As an example of what their book offers parents, the chapter on sleep training appeared to summarize all of the research findings by saying that bad sleepers aren’t necessarily disturbed or deficient.  The most helpful conclusion was that children whose parents were available to them emotionally during the bedtime period had fewer sleep disruptions. Parents might be feel less guilty but this won’t help anyone go to sleep.  If a parent is frustrated, tired, and distracted, and has an authoritarian approach to sleep: “Go to sleep NOW, because I said so!”, I believe that they are more likely to end up with a child that doesn’t want to go to sleep at bedtime, and screams for bottles or cuddles at 4 am.  But how exactly does this observation help anyone?  Perhaps there are parents that recognize themselves in that description and decide to change, but I suggest that most of us do not see ourselves as emotionally unavailable, even when we are.   My experience is that the parent-child pairs I have met who have an insecure-resistant mode of attachment (psych-speak for a child that desires parent contact but then reacts angrily or is resistant/fussy when given attention) are completely oblivious to how they contribute to their child’s behavior.   It is going to take more that a summary of scientific studies to have parents recognize the effect of their interactions on sleep problems.

I was disappointed that the authors included the “Purple crying” concept of Dr. Ronald Barr in their discussion of parents that shake a persistently crying infant.  Nothing in this  “approach” is scientific.  Telling parents that colicky crying is normal, but not offering more than “put the baby down and don’t shake him” is reprehensible when methods such as Dr. Karp’s 5 S’s  have actually helped so many families.  Of course shaking is never OK!  I really doubt that anyone that has had a screaming infant has ever felt that “knowing that crying is common and not abnormal” was very helpful.  What you want at that point to avoid doing something harmful is a solution, not a platitude.

Read The Informed Parent and let me know what was helpful and what just made you want some successful easy-to-use strategies for babies and toddlers!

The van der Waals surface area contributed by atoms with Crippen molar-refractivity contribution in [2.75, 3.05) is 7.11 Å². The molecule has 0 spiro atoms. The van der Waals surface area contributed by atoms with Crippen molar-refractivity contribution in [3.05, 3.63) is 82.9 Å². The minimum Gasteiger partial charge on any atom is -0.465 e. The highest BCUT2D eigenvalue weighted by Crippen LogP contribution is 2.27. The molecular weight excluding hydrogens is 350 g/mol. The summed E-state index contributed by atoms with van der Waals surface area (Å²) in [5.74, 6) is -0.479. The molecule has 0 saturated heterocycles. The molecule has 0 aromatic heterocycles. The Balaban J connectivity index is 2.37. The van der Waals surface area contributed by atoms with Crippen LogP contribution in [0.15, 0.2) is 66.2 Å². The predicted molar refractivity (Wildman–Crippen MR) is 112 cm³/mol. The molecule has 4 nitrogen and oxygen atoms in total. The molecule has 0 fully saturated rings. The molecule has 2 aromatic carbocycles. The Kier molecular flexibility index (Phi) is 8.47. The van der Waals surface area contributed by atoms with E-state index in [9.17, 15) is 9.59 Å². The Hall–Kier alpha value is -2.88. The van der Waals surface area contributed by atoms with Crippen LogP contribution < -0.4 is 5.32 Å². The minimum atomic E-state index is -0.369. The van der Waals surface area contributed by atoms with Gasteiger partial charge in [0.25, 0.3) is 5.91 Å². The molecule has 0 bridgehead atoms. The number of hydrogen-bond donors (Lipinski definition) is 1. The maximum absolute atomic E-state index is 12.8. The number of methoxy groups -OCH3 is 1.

To schedule a in-home training with me in the NYC metro area, or to buy a phone/video consult, visit my website and select the service that fits your needs.  

 

Defiant Kids Can Change With Dr. Kazdin’s Simple Plans

Dr. Alan Kazdin wrote “The Kazdin Method for Parenting the Defiant Child” in 2008.  He is the director of the Yale Parenting Center, and he has seen some hardcore kids.  You do not get the feeling that he has treated  a lot of children younger than 2, and based on the techniques he uses, it seems like a child would need more cognition and language than a young toddler to respond well without adaptations.   Not a problem: Dr. Karp created the Happiest Toddler on the Block, and he has done a great job dealing with defiant 18-month-olds.   But if your kindergartener refuses to go to bed or your teenager won’t do her homework, this guy has helpful ideas for you!

Dr. Alan Kazdin’s books can change the dynamic for families that feel their life is one battle after another.  If you have embraced the idea that you can target defiance through behavioral science, then he is already preaching to your choir. If not, you might be wary. The funny thing is, when you are using the program, it doesn’t feel that much like science.  You feel like you are connecting with your child’s better nature.  He has crafted strategies that really work.  The biggest drawback is that if you make too many beginner mistakes it will seem as if it is never going to work.  I recommend that parents actually read the books and understand the principles he is using to change a child’s behavior.  This in one of those techniques that you can’t learn in a 900-word article in a magazine.  You might be inspired in a short article, but you won’t learn enough to “take it on the road” and really use it.

Bonus:  understanding a child’s behavior helps us understand the impact of rewards and consequences on our bosses, our mates and on ourselves!

I liked his first book, but I don’t think it took off in parenting circles.   I am going to guess that his first book was a little intimidating for some parents, as it does a very thorough job of explaining how behavioral plans work.  Not every parent wants to think of their star chart in terms like “positive reinforcers” and letting go of the chart as “extinction of reinforcers with intermittent rewards”.  His second book, “The Everyday Parent Toolkit” is a little more user-friendly but still gets his message across.  The truth is that all of our interactions can be viewed through a behavioral lens.  When a child is refusing to do their homework, telling you that you are the worst parent ever, and then breaking the lamp, it might be time to explore a strategy that takes out some of the drama and focuses on how you really want your evening to go.